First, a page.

Header images, left to right: Ana Roš, World's Best Female Chef 2017; Dominique Crenn, 2016; Hélène Darroze, 2015; Helena Rizzo, 2014
We live in a sexist world. Society as a whole may have travelled a fair way down the long and sometimes tortuous road towards gender equality – with different countries and cultures currently at varying points in that journey – but we cannot claim with any conviction that we have reached the desired destination.
Earlier this week, the Slovenian chef-restaurateur Ana Roš was named The World’s Best Female Chef 2017, following in the footsteps of other notable title-holders including Dominique Crenn, Elena Arzak and Anne-Sophie Pic.
Some believe the existence of the Best Female Chef Award programme – under The World’s 50 Best Restaurants umbrella – fuels and exacerbates everyday sexism. As the organisers of these awards, we strongly refute that. We believe the existence of this gender-specific category actually helps to redress an imbalance, while simultaneously recognising that the world of restaurant kitchens remains a male-dominated sphere.
These awards, which extend to include Asia's Best Female Chef and Latin America's Best Female Chef each year, shine a light on supremely talented female chefs with the aim of inspiring future generations of young women to reach for the heights of their chosen profession. It is not an award that seeks to separate female cooking or define it as ‘other’, but it tacitly acknowledges the undeniable truth: that for many women, making it to the very top is frequently tougher, and often involves greater sacrifice, than for their male counterparts.
Glass ceilings may have been cracked, and a few broken, but none have been dismantled entirely. Through history, a degree of affirmative action has proved not only necessary but also effective in driving change.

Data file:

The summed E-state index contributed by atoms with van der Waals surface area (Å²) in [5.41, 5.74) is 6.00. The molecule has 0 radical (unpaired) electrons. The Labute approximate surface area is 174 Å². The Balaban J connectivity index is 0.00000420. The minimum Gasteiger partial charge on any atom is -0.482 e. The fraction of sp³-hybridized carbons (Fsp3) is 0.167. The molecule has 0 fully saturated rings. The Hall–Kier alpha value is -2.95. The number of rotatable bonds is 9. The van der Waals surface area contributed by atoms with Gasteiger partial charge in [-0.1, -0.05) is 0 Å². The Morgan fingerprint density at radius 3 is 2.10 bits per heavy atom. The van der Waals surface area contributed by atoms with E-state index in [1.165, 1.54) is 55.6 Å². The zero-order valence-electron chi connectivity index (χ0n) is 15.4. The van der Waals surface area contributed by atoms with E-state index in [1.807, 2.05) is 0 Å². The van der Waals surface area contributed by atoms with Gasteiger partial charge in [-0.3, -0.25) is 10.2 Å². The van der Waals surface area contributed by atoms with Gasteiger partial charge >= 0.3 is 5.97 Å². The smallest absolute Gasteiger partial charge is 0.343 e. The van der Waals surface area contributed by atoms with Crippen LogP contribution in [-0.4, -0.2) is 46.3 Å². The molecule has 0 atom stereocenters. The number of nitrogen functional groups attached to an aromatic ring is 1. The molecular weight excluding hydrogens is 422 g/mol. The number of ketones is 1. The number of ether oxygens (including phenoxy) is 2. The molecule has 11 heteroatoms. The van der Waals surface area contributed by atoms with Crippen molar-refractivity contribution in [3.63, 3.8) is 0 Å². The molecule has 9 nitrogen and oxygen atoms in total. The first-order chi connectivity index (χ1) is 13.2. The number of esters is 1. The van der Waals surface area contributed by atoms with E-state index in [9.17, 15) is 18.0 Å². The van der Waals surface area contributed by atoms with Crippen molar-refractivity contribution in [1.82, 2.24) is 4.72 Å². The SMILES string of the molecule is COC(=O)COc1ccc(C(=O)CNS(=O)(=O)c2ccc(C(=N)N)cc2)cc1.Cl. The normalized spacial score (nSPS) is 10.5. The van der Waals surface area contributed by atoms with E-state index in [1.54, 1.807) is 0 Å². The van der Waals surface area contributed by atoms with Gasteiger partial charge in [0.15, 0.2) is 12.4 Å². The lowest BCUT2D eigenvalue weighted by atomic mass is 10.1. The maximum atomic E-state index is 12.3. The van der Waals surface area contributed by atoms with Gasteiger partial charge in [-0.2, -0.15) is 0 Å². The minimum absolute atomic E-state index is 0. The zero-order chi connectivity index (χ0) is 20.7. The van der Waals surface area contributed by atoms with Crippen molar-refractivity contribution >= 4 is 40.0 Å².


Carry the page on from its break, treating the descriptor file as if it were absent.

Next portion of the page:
Margarita Fores (Asia's Best Female Chef 2016) with Dominique Crenn (The World's Best Female Chef 2016) and Elena Arzak (The World's Best Female Chef 2012)
Roš, along with the likes of Crenn, May Chow in Hong Kong (Asia’s Best Female Chef 2017) and Kamilla Seidler in Bolivia (Latin America’s Best Female Chef 2016), aim to use the platform that this award provides positively. Between them and their fellow female winners, they are campaigning to attract more women to the industry, to improve traditionally anti-social working conditions and poor wages, to address work-life imbalance, to drive changes in food production methods and the treatment of farmers, to promote LGBT rights, to provide opportunities for the under-privileged, and to celebrate their respective localities.
They would surely be doing all these things without having won a single award – indeed, their actions have no doubt influenced the global panel of judges who vote to select each winner – but The World’s 50 Best Restaurants can inject much-needed publicity into these causes and significantly amplify international attention.
Ana Roš has certainly thought deeply about the existence of this award and – like many other recipients before her – considered whether to accept it and why. Her conclusion is that if used intelligently, the accolade is good for her restaurant, her region, her industry and, in the long term, her gender.
One day, we hope the existence of The Best Female Chef Award becomes obsolete. As things stand, such a scenario remains some way off. Let’s collectively work to change that – and celebrate brilliant female chefs as part of the process.